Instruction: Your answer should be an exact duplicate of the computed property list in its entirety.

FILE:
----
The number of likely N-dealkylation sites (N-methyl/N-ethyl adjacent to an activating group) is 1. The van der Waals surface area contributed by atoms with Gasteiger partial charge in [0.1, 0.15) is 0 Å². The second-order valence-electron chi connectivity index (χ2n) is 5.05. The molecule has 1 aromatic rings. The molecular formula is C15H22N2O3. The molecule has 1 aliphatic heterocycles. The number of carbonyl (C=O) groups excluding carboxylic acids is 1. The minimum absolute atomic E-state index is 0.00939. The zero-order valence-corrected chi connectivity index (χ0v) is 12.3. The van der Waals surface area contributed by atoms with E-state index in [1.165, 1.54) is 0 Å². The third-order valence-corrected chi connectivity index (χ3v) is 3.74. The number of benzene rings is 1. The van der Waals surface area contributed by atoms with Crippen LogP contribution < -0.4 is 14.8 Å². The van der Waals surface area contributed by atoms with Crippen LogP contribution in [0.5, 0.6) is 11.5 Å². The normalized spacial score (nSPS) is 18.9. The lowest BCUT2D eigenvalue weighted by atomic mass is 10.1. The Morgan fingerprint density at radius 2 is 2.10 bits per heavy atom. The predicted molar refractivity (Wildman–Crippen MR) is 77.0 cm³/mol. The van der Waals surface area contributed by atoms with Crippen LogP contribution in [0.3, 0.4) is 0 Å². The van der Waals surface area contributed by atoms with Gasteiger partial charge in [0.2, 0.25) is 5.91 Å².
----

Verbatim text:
The number of likely N-dealkylation sites (N-methyl/N-ethyl adjacent to an activating group) is 1. The van der Waals surface area contributed by atoms with Gasteiger partial charge in [0.1, 0.15) is 0 Å². The second-order valence-electron chi connectivity index (χ2n) is 5.05. The molecule has 1 aromatic rings. The molecular formula is C15H22N2O3. The molecule has 1 aliphatic heterocycles. The number of carbonyl (C=O) groups excluding carboxylic acids is 1. The minimum absolute atomic E-state index is 0.00939. The zero-order valence-corrected chi connectivity index (χ0v) is 12.3. The van der Waals surface area contributed by atoms with E-state index in [1.165, 1.54) is 0 Å². The third-order valence-corrected chi connectivity index (χ3v) is 3.74. The number of benzene rings is 1. The van der Waals surface area contributed by atoms with Crippen LogP contribution < -0.4 is 14.8 Å². The van der Waals surface area contributed by atoms with Crippen LogP contribution in [0.5, 0.6) is 11.5 Å². The normalized spacial score (nSPS) is 18.9. The lowest BCUT2D eigenvalue weighted by atomic mass is 10.1. The Morgan fingerprint density at radius 2 is 2.10 bits per heavy atom. The predicted molar refractivity (Wildman–Crippen MR) is 77.0 cm³/mol. The van der Waals surface area contributed by atoms with Crippen LogP contribution in [0.3, 0.4) is 0 Å². The van der Waals surface area contributed by atoms with Gasteiger partial charge in [0.2, 0.25) is 5.91 Å².